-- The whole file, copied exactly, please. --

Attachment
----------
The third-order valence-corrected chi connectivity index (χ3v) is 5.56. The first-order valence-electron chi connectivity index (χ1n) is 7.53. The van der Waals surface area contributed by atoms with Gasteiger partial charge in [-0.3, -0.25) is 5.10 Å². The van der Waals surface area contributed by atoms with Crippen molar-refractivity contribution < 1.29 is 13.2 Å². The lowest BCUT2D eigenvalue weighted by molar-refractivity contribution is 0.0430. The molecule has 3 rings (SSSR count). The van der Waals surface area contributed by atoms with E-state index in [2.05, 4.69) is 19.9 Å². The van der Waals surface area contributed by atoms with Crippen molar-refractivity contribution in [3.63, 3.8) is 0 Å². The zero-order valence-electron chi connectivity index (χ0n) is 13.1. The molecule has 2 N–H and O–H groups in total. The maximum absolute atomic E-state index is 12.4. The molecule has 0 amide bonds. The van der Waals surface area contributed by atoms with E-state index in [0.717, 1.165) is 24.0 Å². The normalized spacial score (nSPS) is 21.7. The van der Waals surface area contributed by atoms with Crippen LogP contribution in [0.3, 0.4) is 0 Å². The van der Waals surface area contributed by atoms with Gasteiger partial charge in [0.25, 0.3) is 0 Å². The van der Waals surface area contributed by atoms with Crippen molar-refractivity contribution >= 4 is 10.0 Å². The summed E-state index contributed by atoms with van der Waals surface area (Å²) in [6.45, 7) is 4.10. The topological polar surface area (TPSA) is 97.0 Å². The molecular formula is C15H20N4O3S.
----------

The third-order valence-corrected chi connectivity index (χ3v) is 5.56. The first-order valence-electron chi connectivity index (χ1n) is 7.53. The van der Waals surface area contributed by atoms with Gasteiger partial charge in [-0.3, -0.25) is 5.10 Å². The van der Waals surface area contributed by atoms with Crippen molar-refractivity contribution < 1.29 is 13.2 Å². The lowest BCUT2D eigenvalue weighted by molar-refractivity contribution is 0.0430. The molecule has 3 rings (SSSR count). The van der Waals surface area contributed by atoms with E-state index in [2.05, 4.69) is 19.9 Å². The van der Waals surface area contributed by atoms with Crippen molar-refractivity contribution in [3.63, 3.8) is 0 Å². The zero-order valence-electron chi connectivity index (χ0n) is 13.1. The molecule has 2 N–H and O–H groups in total. The maximum absolute atomic E-state index is 12.4. The molecule has 0 amide bonds. The van der Waals surface area contributed by atoms with E-state index in [0.717, 1.165) is 24.0 Å². The normalized spacial score (nSPS) is 21.7. The van der Waals surface area contributed by atoms with Crippen LogP contribution in [0.3, 0.4) is 0 Å². The van der Waals surface area contributed by atoms with Gasteiger partial charge in [0.25, 0.3) is 0 Å². The van der Waals surface area contributed by atoms with Crippen molar-refractivity contribution >= 4 is 10.0 Å². The summed E-state index contributed by atoms with van der Waals surface area (Å²) in [6.45, 7) is 4.10. The topological polar surface area (TPSA) is 97.0 Å². The molecular formula is C15H20N4O3S.